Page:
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pixed l word.jpg

New type of mainstream lesbian on post-millennium TV
Published: Monday, 30-Apr-2007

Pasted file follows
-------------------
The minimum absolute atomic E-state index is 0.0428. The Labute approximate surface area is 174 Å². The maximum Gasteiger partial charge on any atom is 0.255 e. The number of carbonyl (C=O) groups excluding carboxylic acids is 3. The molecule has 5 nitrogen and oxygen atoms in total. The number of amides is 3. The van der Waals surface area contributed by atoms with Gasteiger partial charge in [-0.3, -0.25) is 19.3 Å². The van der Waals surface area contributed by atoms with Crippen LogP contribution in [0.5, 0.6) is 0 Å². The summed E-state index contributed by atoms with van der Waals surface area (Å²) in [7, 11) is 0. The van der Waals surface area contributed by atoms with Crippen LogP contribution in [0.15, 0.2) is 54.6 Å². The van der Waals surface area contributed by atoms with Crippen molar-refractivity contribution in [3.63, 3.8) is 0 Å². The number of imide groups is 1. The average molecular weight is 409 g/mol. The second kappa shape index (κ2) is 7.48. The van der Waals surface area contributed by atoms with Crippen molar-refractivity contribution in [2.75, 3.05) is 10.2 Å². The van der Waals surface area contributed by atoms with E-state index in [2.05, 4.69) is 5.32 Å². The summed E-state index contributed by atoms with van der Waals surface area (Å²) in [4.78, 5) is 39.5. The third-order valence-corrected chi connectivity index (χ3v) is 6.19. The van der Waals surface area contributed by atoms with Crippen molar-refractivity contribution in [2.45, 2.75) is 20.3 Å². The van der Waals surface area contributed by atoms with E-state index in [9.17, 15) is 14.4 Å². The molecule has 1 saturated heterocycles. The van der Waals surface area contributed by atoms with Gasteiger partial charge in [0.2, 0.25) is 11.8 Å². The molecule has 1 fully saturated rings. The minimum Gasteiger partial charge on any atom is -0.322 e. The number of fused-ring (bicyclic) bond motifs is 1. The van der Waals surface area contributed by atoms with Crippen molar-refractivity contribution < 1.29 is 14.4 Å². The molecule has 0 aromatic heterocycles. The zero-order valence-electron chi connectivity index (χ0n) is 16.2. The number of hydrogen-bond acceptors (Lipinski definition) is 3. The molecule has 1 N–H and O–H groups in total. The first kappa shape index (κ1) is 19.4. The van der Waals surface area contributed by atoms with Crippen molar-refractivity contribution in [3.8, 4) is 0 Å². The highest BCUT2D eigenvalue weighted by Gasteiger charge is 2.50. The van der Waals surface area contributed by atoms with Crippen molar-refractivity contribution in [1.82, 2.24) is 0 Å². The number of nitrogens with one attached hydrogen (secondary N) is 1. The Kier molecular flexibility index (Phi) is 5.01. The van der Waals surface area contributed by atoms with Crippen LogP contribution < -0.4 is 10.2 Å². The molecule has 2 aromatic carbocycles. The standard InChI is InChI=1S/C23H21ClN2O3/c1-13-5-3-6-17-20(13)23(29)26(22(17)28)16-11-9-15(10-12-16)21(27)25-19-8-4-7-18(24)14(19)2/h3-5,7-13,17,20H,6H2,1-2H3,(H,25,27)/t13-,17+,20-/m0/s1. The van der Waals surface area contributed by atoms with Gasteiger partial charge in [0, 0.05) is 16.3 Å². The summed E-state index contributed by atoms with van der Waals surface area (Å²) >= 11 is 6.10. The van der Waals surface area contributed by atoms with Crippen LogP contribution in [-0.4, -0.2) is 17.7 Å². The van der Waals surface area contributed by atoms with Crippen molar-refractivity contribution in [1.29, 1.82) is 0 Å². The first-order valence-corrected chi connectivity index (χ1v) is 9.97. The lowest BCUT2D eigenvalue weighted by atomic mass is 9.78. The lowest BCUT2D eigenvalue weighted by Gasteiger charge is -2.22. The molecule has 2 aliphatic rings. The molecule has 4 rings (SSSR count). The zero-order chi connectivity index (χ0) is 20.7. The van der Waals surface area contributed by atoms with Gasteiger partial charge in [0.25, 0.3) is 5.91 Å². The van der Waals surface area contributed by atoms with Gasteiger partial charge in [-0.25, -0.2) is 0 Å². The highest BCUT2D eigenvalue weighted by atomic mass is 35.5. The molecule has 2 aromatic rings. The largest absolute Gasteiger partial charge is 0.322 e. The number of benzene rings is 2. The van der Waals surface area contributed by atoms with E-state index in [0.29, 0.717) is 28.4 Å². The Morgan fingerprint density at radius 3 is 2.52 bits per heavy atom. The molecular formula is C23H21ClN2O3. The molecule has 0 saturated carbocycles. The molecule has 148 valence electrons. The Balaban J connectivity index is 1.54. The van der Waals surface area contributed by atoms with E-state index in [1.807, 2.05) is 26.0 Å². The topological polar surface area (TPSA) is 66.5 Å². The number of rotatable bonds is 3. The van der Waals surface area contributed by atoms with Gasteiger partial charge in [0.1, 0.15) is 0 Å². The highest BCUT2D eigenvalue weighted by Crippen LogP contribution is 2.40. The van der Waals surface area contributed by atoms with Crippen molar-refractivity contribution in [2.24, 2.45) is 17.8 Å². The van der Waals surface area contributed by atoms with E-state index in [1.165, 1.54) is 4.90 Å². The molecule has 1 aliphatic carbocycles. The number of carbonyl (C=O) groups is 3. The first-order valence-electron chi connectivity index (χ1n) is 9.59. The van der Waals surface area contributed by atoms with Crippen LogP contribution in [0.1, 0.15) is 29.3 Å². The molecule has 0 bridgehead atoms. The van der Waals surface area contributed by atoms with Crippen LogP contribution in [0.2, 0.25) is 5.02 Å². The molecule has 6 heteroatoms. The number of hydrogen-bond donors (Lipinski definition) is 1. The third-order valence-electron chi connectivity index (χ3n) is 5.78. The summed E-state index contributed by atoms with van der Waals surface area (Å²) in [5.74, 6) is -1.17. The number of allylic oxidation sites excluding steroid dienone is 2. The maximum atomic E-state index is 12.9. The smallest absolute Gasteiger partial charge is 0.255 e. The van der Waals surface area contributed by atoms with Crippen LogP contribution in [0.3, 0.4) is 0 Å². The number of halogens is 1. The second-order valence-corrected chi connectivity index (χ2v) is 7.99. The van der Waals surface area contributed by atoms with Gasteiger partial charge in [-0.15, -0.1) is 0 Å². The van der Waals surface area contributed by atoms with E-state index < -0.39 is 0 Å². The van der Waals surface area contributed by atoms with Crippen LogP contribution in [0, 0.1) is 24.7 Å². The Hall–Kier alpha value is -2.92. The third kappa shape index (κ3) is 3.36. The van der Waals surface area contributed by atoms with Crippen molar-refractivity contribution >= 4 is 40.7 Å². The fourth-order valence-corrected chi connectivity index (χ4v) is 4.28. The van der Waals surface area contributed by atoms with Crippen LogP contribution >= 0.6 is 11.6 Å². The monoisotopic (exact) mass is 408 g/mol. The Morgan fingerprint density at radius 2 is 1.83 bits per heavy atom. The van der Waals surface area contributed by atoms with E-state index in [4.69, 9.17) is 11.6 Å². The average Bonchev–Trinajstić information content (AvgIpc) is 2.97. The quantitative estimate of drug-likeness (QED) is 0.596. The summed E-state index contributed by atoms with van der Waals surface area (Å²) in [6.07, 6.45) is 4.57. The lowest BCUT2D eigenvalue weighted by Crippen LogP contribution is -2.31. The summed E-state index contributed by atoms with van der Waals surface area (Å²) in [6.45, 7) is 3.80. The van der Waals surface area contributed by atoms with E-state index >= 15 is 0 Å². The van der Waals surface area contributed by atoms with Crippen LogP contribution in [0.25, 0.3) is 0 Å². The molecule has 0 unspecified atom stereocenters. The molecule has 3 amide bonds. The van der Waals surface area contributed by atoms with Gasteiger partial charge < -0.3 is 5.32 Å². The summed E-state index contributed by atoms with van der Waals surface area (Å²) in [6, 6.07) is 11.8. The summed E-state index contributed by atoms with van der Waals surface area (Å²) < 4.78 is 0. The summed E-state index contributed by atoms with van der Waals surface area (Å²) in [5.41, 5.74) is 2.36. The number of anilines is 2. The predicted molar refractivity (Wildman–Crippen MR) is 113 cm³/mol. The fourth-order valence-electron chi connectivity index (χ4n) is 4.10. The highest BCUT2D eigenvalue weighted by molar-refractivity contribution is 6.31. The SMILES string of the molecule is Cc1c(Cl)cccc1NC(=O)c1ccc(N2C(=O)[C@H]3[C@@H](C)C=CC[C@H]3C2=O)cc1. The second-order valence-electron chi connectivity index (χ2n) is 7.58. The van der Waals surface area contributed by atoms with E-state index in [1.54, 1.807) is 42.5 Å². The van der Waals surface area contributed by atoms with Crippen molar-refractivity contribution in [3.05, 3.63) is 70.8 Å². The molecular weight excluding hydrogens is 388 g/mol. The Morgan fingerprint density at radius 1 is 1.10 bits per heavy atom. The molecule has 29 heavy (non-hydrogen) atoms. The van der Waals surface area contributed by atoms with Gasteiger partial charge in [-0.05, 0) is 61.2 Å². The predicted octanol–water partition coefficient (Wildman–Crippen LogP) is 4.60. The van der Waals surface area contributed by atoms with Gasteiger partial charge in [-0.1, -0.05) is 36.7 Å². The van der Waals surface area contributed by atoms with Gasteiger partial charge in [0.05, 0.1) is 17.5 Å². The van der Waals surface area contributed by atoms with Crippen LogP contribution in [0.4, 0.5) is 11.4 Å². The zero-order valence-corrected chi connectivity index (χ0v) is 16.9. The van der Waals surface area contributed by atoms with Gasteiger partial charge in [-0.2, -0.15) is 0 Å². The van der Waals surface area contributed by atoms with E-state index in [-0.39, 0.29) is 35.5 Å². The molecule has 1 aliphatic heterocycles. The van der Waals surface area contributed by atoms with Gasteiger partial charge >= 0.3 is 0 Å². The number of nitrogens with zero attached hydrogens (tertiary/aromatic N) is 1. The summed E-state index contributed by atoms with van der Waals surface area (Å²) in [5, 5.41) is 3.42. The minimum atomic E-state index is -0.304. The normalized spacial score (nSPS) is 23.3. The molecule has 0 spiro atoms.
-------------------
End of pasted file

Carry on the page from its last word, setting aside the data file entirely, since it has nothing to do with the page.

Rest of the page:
mainstream lesbian on post-millennium TV The New Yorker's take on the 2004 US TV series The L Word- which emblazoned "Not your mother's lesbians" across a photo of the conventionally beautiful female cast draped around each other in a naked cluster - was typical of recent media articles claiming there was a 'new' type of mainstream lesbian on post-millennium TV, said Rebecca Beirne, who graduated with a PhD from the University of Sydney's English Department last week. It also exemplified the tendency to stereotype and pit against each other different generations of lesbians. Dr Beirne's research on representations of lesbians in popular culture, particularly television, and what they mean for lesbian culture and visibility has spawned both her PhD thesis, "Pixellating lesbians: lesbian texts and trends after the millennium" and an anthology of solicited academic essays, Televising Queer Women, accepted by international publisher Palgrave Macmillan. The 'pixellating' of her thesis title refers to the tendency of the media and academics alike to "break lesbian subjectivity and representation down into pixels, then use these tiny elements of the picture to explain lesbianism", she said. The result was oversimplification, distortion of lesbian pasts, and "an urge to proselytise trends as inherently new despite their often recycled natures". Though more glamorous, the supposedly new images, Dr Beirne found, "were largely very similar in terms of themes and kind of representation to a lot of popular culture images of the nineties and earlier". The L Word,for instance, both harked back to nineties 'lesbian chic' and sold lesbian narrativessimilarly to how 1950s lesbian pulp novels were sold. The eroticised images, like those of the pulps' covers, were voyeuristically pitched largely at heterosexual men and, akin to the pulps' obligatory punishment of its lesbian heroines, the women in The L Word led mostly unhappy lives to appease potentially homophobic viewers. Yet The L Word was "a great step forward, showing lesbian stories on television to a degree we've never had before," Dr Beirne said, serving a similar function to the flawed 1950s pulps whose lesbian readers were still excited to see themselves in print. In representing lesbian sexuality, mainstream television's impulse was either to hypersexualise - as in the "Hot girl-on-girl action" Channel 10 promised in The OC - or to be very chaste as in Buffy the Vampire Slayer, frequently praised for its lesbian representation. "While Buffy's other characters are seen having sexual relations with their partners on the show, the sexual contact between Willow and Tara, one of whom is a witch, is displaced into their 'doing magic together'," Dr Beirne said. "People trying to create positive representations are often scared they'll be accused of putting the lesbian in for the titillation factor, so they go too far in the other extreme." The US version of Queer as Folk was a 'very curious' show, she said. "In most television with mainly heterosexual characters they often have gay male characters who are desexualised and the butt of jokes. In Queer as Folk, mostly about gay men, the lesbian characters take up the position that gay male characters usually do: lots of misogynist jokes are made against them and, compared to the men, they're presented as very straight-laced, very monogamous, very desexualised with the focus on them as mothers. So it's going back to a traditional view of women and situating them outside potential radicalism." Even though in actual lesbian communities there were a lot of androgynous looking women, feminine lesbians predominated disproportionately over masculine lesbians on noughties TV, Dr Beirne said. Yet while the more masculine lesbians were largely disparaged on TV, they were afforded more authenticity as 'real' lesbians. When there was an attempt to represent masculine lesbians, they still had to be glamorous, like Melanie in Queer as Folk. "Mel is talked about on the show as if she's a very butch woman, but you look at her and she's conventionally beautiful and very feminine, though she has short hair. So mainstream TV gestures occasionally at there being masculine women but is still too scared to represent them." Although the lesbian serial killer image prevalent in the 1970s still sometimes popped up in programs like Law and Order, representation of lesbians was generally more positive than before 2000, Dr Beirne found, though still not very realistic. "But you don't see very realistic images of women on television", she said. "They're usually hyperbolic". British was more realistic than US television's representation and also responsible for some complex characterisations in fine adaptations of novels like Sarah Waters' Tipping the Velvet and Fingersmith. A new and welcome trend, Dr Beirne said, was the move towards lesbian characters in TV programming for teenagers - not just as one-off 'special issue' characters as in soapies like Neighbours, but as leads. Notable examples were the UK's Sugar Rush which, unusually for teenage television, foregrounds desire and the US's South of Nowhere with a focus on identity. Along with mainstream TV, Dr Beirne also looked at samples of lesbian popular cultural production, analysing both in the context of lesbian culture and feminist, lesbian and queer discourses. Amongst these were the Sydney strip event Gurlesque, which she found synthesised sex-radical and lesbian-feminist perspectives that are often described as ideologically opposed, and Bechdel's ongoing comic strip Dykes to Watch Out For which represented a microcosm of lesbian cultural and political history through engaging its disparate characters in constant dialogue. Dr Beirne's Televising Queer Women, the first book-length academic work to exclusively discuss the representation oflesbian and bisexualwomen on television, is due out early next year. Meantime, Dr Beirne's scholarship has earned her nomination as an "expert of international standing" by the ARC College of Experts. www.usyd.edu.au